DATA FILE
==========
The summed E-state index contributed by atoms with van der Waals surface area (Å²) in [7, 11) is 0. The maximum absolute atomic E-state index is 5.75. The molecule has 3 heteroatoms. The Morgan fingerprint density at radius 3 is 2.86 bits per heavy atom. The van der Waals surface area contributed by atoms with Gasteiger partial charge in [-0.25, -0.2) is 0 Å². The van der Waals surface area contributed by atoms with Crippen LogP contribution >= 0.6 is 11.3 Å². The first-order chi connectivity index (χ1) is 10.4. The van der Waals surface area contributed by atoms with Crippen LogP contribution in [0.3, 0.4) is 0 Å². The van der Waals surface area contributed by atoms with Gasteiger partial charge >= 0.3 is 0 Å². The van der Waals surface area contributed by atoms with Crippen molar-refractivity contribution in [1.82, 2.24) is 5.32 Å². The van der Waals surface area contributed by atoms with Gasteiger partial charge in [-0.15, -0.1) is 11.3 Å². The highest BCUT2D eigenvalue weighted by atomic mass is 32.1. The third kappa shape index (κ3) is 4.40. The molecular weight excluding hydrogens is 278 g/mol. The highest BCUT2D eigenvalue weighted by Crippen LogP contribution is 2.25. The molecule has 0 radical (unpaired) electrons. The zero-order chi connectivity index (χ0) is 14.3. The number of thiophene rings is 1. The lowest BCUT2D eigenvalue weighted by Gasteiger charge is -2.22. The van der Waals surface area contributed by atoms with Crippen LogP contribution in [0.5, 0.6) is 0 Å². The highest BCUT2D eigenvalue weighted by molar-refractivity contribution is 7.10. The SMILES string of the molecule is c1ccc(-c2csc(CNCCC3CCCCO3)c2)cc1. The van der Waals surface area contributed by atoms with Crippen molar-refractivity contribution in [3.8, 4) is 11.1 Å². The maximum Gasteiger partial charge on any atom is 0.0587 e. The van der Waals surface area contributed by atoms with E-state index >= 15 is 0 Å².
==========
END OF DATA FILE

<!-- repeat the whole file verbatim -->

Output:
The summed E-state index contributed by atoms with van der Waals surface area (Å²) in [7, 11) is 0. The maximum absolute atomic E-state index is 5.75. The molecule has 3 heteroatoms. The Morgan fingerprint density at radius 3 is 2.86 bits per heavy atom. The van der Waals surface area contributed by atoms with Gasteiger partial charge in [-0.25, -0.2) is 0 Å². The van der Waals surface area contributed by atoms with Crippen LogP contribution >= 0.6 is 11.3 Å². The first-order chi connectivity index (χ1) is 10.4. The van der Waals surface area contributed by atoms with Crippen LogP contribution in [0.3, 0.4) is 0 Å². The van der Waals surface area contributed by atoms with Gasteiger partial charge >= 0.3 is 0 Å². The van der Waals surface area contributed by atoms with Crippen molar-refractivity contribution in [1.82, 2.24) is 5.32 Å². The van der Waals surface area contributed by atoms with Gasteiger partial charge in [-0.15, -0.1) is 11.3 Å². The highest BCUT2D eigenvalue weighted by atomic mass is 32.1. The third kappa shape index (κ3) is 4.40. The molecular weight excluding hydrogens is 278 g/mol. The highest BCUT2D eigenvalue weighted by Crippen LogP contribution is 2.25. The molecule has 0 radical (unpaired) electrons. The zero-order chi connectivity index (χ0) is 14.3. The number of thiophene rings is 1. The lowest BCUT2D eigenvalue weighted by Gasteiger charge is -2.22. The van der Waals surface area contributed by atoms with Crippen LogP contribution in [0.5, 0.6) is 0 Å². The highest BCUT2D eigenvalue weighted by molar-refractivity contribution is 7.10. The SMILES string of the molecule is c1ccc(-c2csc(CNCCC3CCCCO3)c2)cc1. The van der Waals surface area contributed by atoms with Crippen molar-refractivity contribution in [3.8, 4) is 11.1 Å². The maximum Gasteiger partial charge on any atom is 0.0587 e. The van der Waals surface area contributed by atoms with E-state index >= 15 is 0 Å².